• Even lone parents working full time on median earnings can’t reach a decent minimum living standard, falling £60 a week short: for them the shortfall has risen to 16 per cent from six per cent in 2012. 
  • Lone parents with young children who are not working fall over 40 per cent short of a decent minimum living standard: they have £158 less than they need.

Chief Executive of Child Poverty Action Group Alison Garnham said: “Back in the early noughties politicians declared that the war on lone parents was over. But the evidence suggests that it isn’t.  Lone parents have taken particularly big losses following cuts to universal credit and tax credits and the freeze on family benefits - such that a decent, no-frills living standard is out of reach even on a reasonable wage. That’s a divisive economy, not one which works for everyone.

“In the UK we believe that every family should have a living standard that at least meets people’s needs, but after years of social security cuts, families on the so-called National Living Wage can’t achieve a decent minimum living standard, even if they work full time – and lone parents are suffering the most.   For them, trying to reach a decent minimum living standard is like chasing a moving target.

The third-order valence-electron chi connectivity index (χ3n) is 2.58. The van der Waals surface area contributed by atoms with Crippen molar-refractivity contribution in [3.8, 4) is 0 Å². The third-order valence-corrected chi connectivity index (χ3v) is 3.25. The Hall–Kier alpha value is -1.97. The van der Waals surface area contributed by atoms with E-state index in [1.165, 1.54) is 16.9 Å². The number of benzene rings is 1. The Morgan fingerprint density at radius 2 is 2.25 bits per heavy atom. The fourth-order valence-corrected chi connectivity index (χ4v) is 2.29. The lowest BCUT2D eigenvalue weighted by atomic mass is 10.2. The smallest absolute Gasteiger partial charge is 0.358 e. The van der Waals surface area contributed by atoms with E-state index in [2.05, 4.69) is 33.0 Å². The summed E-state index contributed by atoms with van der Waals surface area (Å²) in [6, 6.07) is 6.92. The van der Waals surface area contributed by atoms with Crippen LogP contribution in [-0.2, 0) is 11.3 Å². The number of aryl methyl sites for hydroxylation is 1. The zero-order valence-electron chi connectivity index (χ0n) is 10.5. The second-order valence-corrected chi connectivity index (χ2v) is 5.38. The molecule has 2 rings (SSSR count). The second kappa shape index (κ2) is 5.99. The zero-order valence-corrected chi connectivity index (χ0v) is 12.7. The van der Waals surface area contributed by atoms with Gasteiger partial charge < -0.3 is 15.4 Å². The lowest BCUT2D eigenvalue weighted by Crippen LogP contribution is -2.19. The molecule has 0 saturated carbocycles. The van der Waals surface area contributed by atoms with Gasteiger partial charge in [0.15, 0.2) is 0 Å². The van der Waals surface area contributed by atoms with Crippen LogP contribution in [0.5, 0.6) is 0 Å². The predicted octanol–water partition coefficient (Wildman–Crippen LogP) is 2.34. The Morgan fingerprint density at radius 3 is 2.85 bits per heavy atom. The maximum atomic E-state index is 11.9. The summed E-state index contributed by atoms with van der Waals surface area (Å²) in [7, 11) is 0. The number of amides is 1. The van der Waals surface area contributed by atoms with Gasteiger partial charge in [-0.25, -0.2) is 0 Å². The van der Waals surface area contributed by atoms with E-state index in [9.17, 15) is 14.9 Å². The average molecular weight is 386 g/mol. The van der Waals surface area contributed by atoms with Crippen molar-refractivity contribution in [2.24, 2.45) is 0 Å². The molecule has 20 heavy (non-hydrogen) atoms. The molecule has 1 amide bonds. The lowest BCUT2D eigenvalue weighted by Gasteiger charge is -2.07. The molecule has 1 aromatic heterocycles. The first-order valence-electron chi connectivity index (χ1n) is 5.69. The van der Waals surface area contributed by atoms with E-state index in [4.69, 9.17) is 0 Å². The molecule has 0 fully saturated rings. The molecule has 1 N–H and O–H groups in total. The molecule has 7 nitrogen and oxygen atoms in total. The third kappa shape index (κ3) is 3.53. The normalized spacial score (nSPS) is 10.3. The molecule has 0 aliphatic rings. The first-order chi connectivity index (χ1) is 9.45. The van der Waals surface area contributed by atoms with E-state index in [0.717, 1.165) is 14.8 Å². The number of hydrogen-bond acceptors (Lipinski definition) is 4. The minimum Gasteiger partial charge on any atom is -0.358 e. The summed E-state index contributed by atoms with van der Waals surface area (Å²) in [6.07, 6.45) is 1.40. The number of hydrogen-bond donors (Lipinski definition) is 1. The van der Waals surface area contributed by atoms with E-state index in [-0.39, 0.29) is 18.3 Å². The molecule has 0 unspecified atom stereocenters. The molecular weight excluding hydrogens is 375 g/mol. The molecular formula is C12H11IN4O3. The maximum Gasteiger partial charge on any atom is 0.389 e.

“Our new Prime Minister wants to unite the country.  Will he then commit to restoring the value of family benefits for working and non-working households and make sure that they once again rise with inflation?   That would begin to close the income gaps that austerity caused – and is still causing – to the families least able to withstand them.”  

The costs of a child are calculated according to a minimum standard of income that covers the costs of essentials such as food, clothes and shelter as well as other costs necessary to participate in society. It looks at the needs of different family types and is informed by what ordinary members of the public feel is necessary for both couples and lone parents bringing up children. The Cost of a Child in 2019 from Loughborough University’s Donald Hirsch, is the eighth report in an annual series.

Adequacy of children's benefits